Predicting recurrence and survival in patients with non-metastatic renal-cell carcinoma after nephrectomy: a prospective population-based study with multicenter validation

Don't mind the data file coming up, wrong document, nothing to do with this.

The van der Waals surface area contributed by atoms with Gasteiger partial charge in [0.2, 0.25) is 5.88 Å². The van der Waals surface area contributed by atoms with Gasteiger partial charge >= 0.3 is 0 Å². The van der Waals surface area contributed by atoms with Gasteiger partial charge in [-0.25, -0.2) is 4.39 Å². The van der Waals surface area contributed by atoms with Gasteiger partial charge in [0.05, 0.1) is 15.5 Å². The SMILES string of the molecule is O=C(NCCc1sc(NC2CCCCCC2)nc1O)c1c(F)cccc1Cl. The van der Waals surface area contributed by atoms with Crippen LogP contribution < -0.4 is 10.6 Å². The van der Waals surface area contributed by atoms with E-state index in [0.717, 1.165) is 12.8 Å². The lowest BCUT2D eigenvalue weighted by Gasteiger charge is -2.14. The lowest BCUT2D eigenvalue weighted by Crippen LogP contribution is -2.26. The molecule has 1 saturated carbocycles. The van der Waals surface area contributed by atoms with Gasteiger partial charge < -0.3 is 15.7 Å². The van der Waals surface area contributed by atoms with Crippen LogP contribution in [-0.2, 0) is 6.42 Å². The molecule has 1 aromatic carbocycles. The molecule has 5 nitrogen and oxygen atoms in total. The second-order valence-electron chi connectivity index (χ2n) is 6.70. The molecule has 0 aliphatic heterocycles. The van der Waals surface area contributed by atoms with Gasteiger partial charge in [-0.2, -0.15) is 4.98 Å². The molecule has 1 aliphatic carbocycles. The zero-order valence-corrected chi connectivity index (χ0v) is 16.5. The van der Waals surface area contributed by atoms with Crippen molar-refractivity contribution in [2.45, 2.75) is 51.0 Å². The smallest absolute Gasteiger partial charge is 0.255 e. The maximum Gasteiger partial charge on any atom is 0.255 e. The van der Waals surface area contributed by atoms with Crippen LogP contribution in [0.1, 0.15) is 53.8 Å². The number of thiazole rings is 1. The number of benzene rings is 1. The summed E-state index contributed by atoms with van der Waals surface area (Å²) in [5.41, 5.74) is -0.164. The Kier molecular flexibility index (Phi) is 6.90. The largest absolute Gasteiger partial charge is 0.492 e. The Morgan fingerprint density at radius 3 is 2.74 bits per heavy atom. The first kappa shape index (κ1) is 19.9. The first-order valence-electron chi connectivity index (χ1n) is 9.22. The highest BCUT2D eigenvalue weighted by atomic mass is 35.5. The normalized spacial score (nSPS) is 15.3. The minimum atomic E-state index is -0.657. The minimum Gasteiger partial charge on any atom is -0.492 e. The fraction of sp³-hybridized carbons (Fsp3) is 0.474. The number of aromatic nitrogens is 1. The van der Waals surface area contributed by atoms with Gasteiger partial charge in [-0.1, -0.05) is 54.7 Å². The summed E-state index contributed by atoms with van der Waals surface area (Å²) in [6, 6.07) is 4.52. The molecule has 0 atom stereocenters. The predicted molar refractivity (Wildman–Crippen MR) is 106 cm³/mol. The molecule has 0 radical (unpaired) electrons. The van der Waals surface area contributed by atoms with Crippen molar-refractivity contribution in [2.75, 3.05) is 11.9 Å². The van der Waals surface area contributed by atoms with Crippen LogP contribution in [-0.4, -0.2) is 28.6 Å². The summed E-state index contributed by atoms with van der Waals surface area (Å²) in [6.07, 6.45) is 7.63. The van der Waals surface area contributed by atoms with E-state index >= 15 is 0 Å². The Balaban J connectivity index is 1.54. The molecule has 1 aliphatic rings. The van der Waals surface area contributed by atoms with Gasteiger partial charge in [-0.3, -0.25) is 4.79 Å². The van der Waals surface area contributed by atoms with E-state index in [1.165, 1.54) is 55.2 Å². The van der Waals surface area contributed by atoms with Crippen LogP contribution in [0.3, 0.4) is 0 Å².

Abstract Background Accurate prognostication of oncological outcomes is crucial for the optimal management of patients with renal cell carcinoma (RCC) after surgery. Previous prediction models were developed mainly based on retrospective data in the Western populations and their predicting accuracy remain limited in the contemporary, prospective validation. We aimed to develop contemporary RCC prognostic models for recurrence and overall survival using prospective population-based patient cohort and compare their performance with existing mostly utilized ones. Methods In this prospective analysis and external validation study, the development set included 11,128 consecutive patients with non-metastatic RCC treated at a tertiary urology center in China between 2006 and 2022, and the validation set included 853 patients treated at 13 medical centers in the USA between 1996 and 2013. The primary outcome was progression-free survival (PFS), and the secondary outcome was overall survival (OS). Multivariable Cox regression was used for variable selection and model development. Model performance was assessed by discrimination (Harrell’s C-index and time-dependent areas under the curve [AUC]) and calibration (calibration plots). Models were validated internally by bootstrapping and externally by examining their performance in the validation set. The predictive accuracy of the models was compared with validated models commonly used in clinical trial designs and with recently developed models without extensive validation. Results Of the 11,128 patients included in the development set, 633 PFS and 588 OS events occurred over a median follow-up of 4.3 years (IQR 1.7-7.8). Six common clinicopathologic variables (tumor necrosis, size, grade, thrombus, nodal involvement, and perinephric or renal sinus fat invasion) were included in each model. The models demonstrated similar C-indices in the development set (0.790 [95% CI 0.773-0.806] for PFS and 0.793 [95% CI 0.773-0.811] for OS) and in the external validation set (0.773 [0.731-0.816] and 0.723 [0.731-0.816]). A relatively stable predictive ability of the models was observed in the development set (PFS: time-dependent AUC 0.832 at 1 year to 0.760 at 9 years; OS: 0.828 at 1 year to 0.794 at 9 years). The models were well calibrated and their predictions correlated with the observed outcome at 3-, 5-, and 7-year in both development and validation sets. In comparison to existing prognostic models, the present models showed superior performance, as indicated by C-indices ranging from 0.722 to 0.755 (all p<0.0001) for PFS and from 0.680 to 0.744 (all p<0.0001) for OS. The predictive accuracy of the current models was robust in patients with clear-cell and non-clear-cell RCC. Conclusions Based on a prospective population-based patient cohort, the newly developed prognostic models were externally validated and outperform the currently available models for predicting recurrence and survival in patients with non-metastatic RCC after surgery. The current models have the potential to aid in clinical trial design and facilitate clinical decision making for both clear cell and non-clear cell RCC patients at varying risk of recurrence and survival.